Photographer and author, Alix Lambert contributed a work to the exhibition in New York City, but the postal gods had other plans when the cards were mailed to the gallery. We've tried to rectify that by featuring her work and the story behind it, a fascinating investigation into The Body Farm, located in a dead corner of the state, a no man's land of a completely different sort. Alix writes ...
Beyond a sign that states in simple, unadorned fashion – Anthropology Research Facility State Forensic Anthropologist – are barren acres of fenced-in land. Unremarkable at best. There is a shed, an abandoned trailer, some trees, dirt paths that lead nowhere it seems.
Walking through this nothingness towards its center in the cold autumn air, one discerns rows of dark green garbage bags, laying side by side. You can laugh, almost; if you had to guess, they might be covering bodies. Twenty yards closer and you see yellow sashes wrapping around one tree trunk and running to the next. The unmistakable words CRIME SCENE are written in black.
And then you see, as if for the first time, what's really here: Skulls and an assortment of femur bones among the leaves, and bodies in varying states of decay. If you look very closely, that movement that you thought was a trick of the eye turns out to be swarms of maggots gnawing on the human remains.
The Facility, or The Body Farm, as it has been nicknamed much to the chagrin of some who work here, is dedicated to the study of the rate of human decomposition, a key understanding needed in murder trials.
The Facility was founded by Dr. Bill Bass and is affiliated with The University of Tennessee. Although other “body farms” have been planned in the US, this one remains the only one of its kind in the world.
For a man who oversees the very end of the end, Dr. Bill Bass is all charm and smiles. Twice my age, he seems to have twice my energy. He's almost gleeful for someone who works all day with corpses. Standing on the Tennessee soil, bodies in varying states of decay all around us, he happily answered questions he's answered thousands of times over the past years.
"There are so many things that happen after people die that we have closed off in our culture, and essentially said, ‘you can’t look at that.’ Bass goes on: "I think people wonder ‘what goes on behind those closed doors?’ I don’t know why we cover it up. Of course, there are certain cases in which you don’t want to let everybody know what happened. I don’t think you ought to let key evidence out, but I don’t see any reason why we shouldn’t go into great depth about what goes on.”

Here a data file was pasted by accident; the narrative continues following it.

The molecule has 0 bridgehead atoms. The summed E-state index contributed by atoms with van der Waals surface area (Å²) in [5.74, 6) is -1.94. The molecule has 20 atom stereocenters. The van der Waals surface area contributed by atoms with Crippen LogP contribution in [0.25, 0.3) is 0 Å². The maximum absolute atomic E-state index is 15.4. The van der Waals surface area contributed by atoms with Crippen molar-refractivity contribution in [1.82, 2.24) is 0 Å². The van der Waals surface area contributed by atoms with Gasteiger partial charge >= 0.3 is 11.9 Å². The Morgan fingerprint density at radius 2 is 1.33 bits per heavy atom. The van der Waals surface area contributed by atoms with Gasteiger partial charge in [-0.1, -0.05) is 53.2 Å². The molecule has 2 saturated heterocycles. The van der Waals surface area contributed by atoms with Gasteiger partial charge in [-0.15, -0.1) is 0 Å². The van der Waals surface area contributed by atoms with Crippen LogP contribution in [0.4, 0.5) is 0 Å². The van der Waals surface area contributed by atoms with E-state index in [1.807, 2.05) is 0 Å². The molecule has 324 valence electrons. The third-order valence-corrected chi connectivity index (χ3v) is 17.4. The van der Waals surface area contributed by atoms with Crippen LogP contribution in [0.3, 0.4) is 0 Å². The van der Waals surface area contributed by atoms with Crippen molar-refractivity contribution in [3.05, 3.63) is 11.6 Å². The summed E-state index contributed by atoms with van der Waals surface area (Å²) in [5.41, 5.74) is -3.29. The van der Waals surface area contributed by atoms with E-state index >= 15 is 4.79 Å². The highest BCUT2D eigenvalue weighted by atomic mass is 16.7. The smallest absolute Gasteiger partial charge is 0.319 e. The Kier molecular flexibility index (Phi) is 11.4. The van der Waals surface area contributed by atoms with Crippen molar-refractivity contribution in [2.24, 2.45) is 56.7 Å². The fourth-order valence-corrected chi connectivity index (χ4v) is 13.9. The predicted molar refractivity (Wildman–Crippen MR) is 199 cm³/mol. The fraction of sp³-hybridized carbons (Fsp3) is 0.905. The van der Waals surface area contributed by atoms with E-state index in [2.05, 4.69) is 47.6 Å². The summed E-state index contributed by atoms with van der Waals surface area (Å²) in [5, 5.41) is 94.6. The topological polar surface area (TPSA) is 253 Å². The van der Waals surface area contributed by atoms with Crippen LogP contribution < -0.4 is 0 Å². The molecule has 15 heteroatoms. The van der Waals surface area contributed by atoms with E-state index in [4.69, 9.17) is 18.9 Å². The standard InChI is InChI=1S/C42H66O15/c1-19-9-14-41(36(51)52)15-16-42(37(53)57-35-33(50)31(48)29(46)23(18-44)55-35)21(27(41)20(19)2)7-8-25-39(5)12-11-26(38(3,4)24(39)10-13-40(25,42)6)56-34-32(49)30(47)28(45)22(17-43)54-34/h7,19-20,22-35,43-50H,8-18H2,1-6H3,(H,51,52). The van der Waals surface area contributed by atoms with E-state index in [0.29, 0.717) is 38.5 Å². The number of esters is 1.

Dr. Bass allowed me to photograph the Body Farm, and the results have taken me on a very strange and sometimes beautiful journey, regardless of morbidity of the subject.
Joanna Hughes was adopted as a baby as was her brother; she grew up in Alabama, in the South. Her parents were very religious; she knew from the day her parents picked her brother up that he was evil, she said. During the course of our conversation, she went on to discuss the murder of her parents by her brother, who was sentenced to death in 2005, and killed himself in 2006.
"As my brother’s last surviving family member, I made the decision to donate my brother’s body here to the facility. He did no good in life and if he’s just buried in a hole he won’t do any good in death. If he’s here he can do good for however long they have his bones. A lot of people don’t understand. They were asking ‘When’s the funeral? Are you going to bury him next to your parents?’ I don’t think they’re thinking it through. I really don’t care what they think. This is the best thing that he could possibly do. He’s doing it and I don’t have a problem with it."
I come to realize that we are interested in – or sometimes obsessed with – our own humanity, and the “vessel” that contains whatever we deem ourselves to be. The recognition, as I look at the bodies around me that, yes – this is my vessel, too.
The work I presented for the project, A Book About Death, comes from this series of photographs. And, as fate had it, the photo post cards were either lost or destroyed in the mail, never making it to the exhibition. So, in a bit of black humor, I've exhumed them here, and would be more than happy to send a card to anyone who is missing one in their collection. The remaining cards will be going to MUBE in São Paulo, in February, for the next chapter in this itinerant book about death.
Please contact Alix Lambert if you would like to have one of these cards for your collection from the exhibition. Her e mail: firstname.lastname@example.org. Alix has a full text on her investigation of the body farm, and you will find it on her site. You will also discover her photographs and her book, CRIME. Click here: http://pinkghettoproductions.com/